Source: Zimbabwe Fights Land Reform Arbitration Ruling
After gaining independence in 1980, Zimbabwean officials looked to give land owned by white farmers back to the country’s indigenous communities.
When the white farmers refused to sell their land, Zimbabwe enacted legislation in 1992 that enabled it to seize control of properties in exchange for “fair compensation.” Frustrated with the slow progress of the land reform program, officials in 2000 unsuccessfully attempted to pass legislation that would allow them to seize land without compensation.
Ultimately, Zimbabwe enacted a “fast track” version of the program that required the government only to compensate landowners for “improvements” made to agricultural properties rather than for the land itself.
Before the reform program was enacted, the von Pezold family owned three estates in Zimbabwe comprising tens of thousands of acres, including the country’s largest tobacco growing and curing operation.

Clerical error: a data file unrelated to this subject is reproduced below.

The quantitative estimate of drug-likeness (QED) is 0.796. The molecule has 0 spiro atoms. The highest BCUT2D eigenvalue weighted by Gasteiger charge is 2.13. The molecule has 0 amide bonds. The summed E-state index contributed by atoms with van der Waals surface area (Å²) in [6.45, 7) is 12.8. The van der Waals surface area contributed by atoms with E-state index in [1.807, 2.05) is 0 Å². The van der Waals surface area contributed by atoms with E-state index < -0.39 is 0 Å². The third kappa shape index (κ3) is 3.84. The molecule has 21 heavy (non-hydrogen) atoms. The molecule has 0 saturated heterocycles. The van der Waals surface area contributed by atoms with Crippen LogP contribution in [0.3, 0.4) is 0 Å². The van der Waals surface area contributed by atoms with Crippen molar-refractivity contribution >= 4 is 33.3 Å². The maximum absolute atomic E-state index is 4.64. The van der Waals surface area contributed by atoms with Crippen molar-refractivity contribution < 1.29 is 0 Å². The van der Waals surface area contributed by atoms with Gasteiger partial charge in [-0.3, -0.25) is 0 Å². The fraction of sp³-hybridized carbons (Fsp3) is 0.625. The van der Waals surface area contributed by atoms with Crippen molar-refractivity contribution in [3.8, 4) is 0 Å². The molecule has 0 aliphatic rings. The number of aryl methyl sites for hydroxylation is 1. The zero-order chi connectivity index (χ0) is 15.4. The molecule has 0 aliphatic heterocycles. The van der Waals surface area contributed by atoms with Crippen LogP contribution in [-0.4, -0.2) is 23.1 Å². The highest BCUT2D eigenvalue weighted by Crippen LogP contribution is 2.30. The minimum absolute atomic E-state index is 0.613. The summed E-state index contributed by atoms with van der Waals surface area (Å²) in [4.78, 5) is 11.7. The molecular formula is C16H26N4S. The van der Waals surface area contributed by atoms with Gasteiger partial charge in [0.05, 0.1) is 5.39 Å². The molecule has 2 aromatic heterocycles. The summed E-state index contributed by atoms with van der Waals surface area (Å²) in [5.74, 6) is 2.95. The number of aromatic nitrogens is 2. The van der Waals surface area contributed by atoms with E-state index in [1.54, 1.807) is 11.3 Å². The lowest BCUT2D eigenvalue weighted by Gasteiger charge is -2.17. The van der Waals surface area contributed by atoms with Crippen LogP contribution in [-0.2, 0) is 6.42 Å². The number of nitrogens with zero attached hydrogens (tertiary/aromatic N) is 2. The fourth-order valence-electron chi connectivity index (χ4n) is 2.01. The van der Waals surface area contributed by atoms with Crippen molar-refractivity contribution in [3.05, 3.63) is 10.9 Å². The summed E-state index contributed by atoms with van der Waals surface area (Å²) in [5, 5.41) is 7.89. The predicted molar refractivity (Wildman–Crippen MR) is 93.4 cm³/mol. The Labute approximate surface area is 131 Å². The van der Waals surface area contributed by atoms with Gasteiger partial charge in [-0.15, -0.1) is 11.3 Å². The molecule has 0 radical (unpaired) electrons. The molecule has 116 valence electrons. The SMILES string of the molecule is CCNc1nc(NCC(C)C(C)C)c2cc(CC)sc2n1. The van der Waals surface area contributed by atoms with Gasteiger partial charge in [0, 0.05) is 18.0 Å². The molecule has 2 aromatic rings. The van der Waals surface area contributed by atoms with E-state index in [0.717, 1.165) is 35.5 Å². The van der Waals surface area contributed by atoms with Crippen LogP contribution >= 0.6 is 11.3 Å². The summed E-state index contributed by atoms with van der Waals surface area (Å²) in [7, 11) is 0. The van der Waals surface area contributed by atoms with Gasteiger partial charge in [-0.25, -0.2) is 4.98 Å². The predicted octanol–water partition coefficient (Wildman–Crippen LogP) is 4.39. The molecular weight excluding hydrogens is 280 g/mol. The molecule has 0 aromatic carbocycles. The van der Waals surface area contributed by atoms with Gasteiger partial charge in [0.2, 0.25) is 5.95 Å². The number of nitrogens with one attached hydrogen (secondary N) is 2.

The family initiated arbitration in 2010 under the Convention on the Settlement of Investment Disputes Between States and Nationals of Other States, also known as the ICSID Convention, claiming Zimbabwe’s reform program violated two treaties the country had signed with Germany and Switzerland.
In 2015, an ICSID tribunal issued the $277 million award in the family’s favor, finding that Zimbabwe had expropriated the von Pezolds’ property and breached international law through its land reform program.
After Zimbabwe’s failed to pay the reward, the family filed the current D.C. federal court enforcement action in July 2021.
Zimbabwe accuses the family of trying to increase its litigation burden and costs by filing a premature judgment motion.